The German government on Tuesday announced plans to shore up cyber defenses in light of possible new threats from Russia.
Several major cyberattacks around the world have been traced to Russian intelligence-linked hackers in recent years.
Amid worsening relations with Moscow, Germany's government fears the war in Ukraine will exacerbate the threat.
What is planned?
The new measures involve promoting cyber resilience among small- and medium-sized enterprises. That would apply to "critical infrastructure," businesses involved in transport, food, health, energy and water supply.
Also included is the introduction of a secure central video conferencing system for the federal government. There will also be a centralized platform for the exchange of information on cyberattacks between state and federal structures, based at the Federal Office for Information Security (BSI).
Meanwhile, the IT infrastructure of Germany's domestic intelligence agency and police is to be modernized.
Why take action now?
German Interior Minister Nancy Faeser presented the paper on cybersecurity, saying the war in Ukraine had highlighted the potential aggression that Germany faces at the cyber level.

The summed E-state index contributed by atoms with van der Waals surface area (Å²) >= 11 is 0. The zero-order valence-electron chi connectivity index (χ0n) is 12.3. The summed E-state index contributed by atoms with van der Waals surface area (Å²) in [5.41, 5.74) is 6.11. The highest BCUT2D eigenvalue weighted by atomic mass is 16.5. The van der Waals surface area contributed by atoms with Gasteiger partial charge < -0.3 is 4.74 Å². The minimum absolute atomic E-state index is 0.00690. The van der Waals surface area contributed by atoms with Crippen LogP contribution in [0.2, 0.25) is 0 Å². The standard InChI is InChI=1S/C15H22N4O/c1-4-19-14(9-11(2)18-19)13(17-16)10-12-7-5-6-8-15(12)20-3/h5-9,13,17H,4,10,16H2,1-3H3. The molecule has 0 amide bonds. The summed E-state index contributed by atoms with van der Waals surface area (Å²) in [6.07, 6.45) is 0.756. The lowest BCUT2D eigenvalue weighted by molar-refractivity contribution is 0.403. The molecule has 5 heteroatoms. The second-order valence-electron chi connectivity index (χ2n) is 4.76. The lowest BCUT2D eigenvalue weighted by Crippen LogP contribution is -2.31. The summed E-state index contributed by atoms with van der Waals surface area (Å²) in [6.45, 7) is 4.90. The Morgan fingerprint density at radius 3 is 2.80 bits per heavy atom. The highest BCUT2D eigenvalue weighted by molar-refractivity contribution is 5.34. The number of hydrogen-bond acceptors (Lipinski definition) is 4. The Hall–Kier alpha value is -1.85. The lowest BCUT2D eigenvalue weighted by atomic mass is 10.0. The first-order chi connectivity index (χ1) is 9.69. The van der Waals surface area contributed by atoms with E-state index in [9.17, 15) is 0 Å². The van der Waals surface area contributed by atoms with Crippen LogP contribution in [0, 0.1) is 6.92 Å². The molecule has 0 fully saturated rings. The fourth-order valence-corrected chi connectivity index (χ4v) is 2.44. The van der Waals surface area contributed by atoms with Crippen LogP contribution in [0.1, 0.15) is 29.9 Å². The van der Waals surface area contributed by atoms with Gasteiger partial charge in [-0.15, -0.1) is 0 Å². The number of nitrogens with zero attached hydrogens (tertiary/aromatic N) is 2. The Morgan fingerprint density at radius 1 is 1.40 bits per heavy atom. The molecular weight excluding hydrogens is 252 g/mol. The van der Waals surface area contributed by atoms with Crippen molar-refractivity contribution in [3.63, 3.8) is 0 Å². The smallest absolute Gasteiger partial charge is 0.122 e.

"The sea change we are facing in view of the Russian war of aggression against Ukraine requires a strategic repositioning and significant investment in our cybersecurity."
The paper noted "how essential cybersecurity is for a modern, high-tech and digitized industrialized country like Germany."
The document warns that sabotage and disinformation are capable of "massively and persistently impairing or even disrupting the functioning of our community and our economy."
A Microsoft report in April said destructive cyberattacks by state-backed Russian hackers had been targeted against critical infrastructure as part of the war in Ukraine itself. Many times, the report noted, these were simultaneous to physical attacks. Ahead of the invasion, the US tech giant highlighted the presence of dangerous malware on dozens of Ukrainian government computers,
Germany has in recent years repeatedly accused Russia of state-sanctioned hacking attempts, something the Kremlin denies.
In the most high-profile incident blamed on Moscow to date, hackers paralyzed the computer network of the lower house of parliament, the Bundestag, in 2015.
Pro-Kremlin group Killnet was last month linked to a distributed-denial-of-service (DDOS) attack on Lithuania's secure national data network.
rc/sms (dpa, AFP)
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